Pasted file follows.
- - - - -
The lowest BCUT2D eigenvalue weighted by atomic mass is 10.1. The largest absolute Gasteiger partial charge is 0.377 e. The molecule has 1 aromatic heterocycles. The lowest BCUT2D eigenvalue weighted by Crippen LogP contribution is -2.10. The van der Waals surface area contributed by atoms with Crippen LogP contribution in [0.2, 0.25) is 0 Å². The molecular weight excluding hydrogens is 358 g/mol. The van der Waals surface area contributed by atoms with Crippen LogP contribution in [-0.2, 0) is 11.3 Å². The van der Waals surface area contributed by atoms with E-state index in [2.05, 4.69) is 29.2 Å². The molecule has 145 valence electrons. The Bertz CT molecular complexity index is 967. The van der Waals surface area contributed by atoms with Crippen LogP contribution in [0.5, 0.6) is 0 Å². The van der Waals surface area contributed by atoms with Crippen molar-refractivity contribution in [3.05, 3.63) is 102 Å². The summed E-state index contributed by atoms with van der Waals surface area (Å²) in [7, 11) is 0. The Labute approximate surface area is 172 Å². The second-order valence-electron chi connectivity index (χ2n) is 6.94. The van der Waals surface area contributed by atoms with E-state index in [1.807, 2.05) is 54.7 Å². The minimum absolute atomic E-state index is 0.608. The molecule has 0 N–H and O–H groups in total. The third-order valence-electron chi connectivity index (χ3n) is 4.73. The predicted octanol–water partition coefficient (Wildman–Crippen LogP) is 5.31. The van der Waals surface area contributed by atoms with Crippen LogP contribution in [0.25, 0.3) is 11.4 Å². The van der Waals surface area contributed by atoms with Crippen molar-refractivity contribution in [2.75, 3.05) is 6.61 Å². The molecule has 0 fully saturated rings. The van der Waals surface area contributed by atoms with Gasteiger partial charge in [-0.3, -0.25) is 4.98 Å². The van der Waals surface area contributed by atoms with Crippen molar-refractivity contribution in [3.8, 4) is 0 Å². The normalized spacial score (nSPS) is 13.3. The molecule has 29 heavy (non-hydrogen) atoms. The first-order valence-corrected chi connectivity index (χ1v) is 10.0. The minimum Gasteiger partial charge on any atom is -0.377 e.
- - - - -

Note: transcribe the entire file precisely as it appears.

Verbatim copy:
The lowest BCUT2D eigenvalue weighted by atomic mass is 10.1. The largest absolute Gasteiger partial charge is 0.377 e. The molecule has 1 aromatic heterocycles. The lowest BCUT2D eigenvalue weighted by Crippen LogP contribution is -2.10. The van der Waals surface area contributed by atoms with Crippen LogP contribution in [0.2, 0.25) is 0 Å². The molecular weight excluding hydrogens is 358 g/mol. The van der Waals surface area contributed by atoms with Crippen LogP contribution in [-0.2, 0) is 11.3 Å². The van der Waals surface area contributed by atoms with E-state index in [2.05, 4.69) is 29.2 Å². The molecule has 145 valence electrons. The Bertz CT molecular complexity index is 967. The van der Waals surface area contributed by atoms with Crippen LogP contribution in [0.5, 0.6) is 0 Å². The van der Waals surface area contributed by atoms with Crippen molar-refractivity contribution in [3.05, 3.63) is 102 Å². The summed E-state index contributed by atoms with van der Waals surface area (Å²) in [7, 11) is 0. The Labute approximate surface area is 172 Å². The second-order valence-electron chi connectivity index (χ2n) is 6.94. The van der Waals surface area contributed by atoms with E-state index in [1.807, 2.05) is 54.7 Å². The minimum absolute atomic E-state index is 0.608. The molecule has 0 N–H and O–H groups in total. The third-order valence-electron chi connectivity index (χ3n) is 4.73. The predicted octanol–water partition coefficient (Wildman–Crippen LogP) is 5.31. The van der Waals surface area contributed by atoms with Crippen LogP contribution in [0.25, 0.3) is 11.4 Å². The van der Waals surface area contributed by atoms with Crippen molar-refractivity contribution in [2.75, 3.05) is 6.61 Å². The molecule has 0 fully saturated rings. The van der Waals surface area contributed by atoms with Gasteiger partial charge in [-0.3, -0.25) is 4.98 Å². The van der Waals surface area contributed by atoms with Crippen molar-refractivity contribution in [3.8, 4) is 0 Å². The normalized spacial score (nSPS) is 13.3. The molecule has 29 heavy (non-hydrogen) atoms. The first-order valence-corrected chi connectivity index (χ1v) is 10.0. The minimum Gasteiger partial charge on any atom is -0.377 e.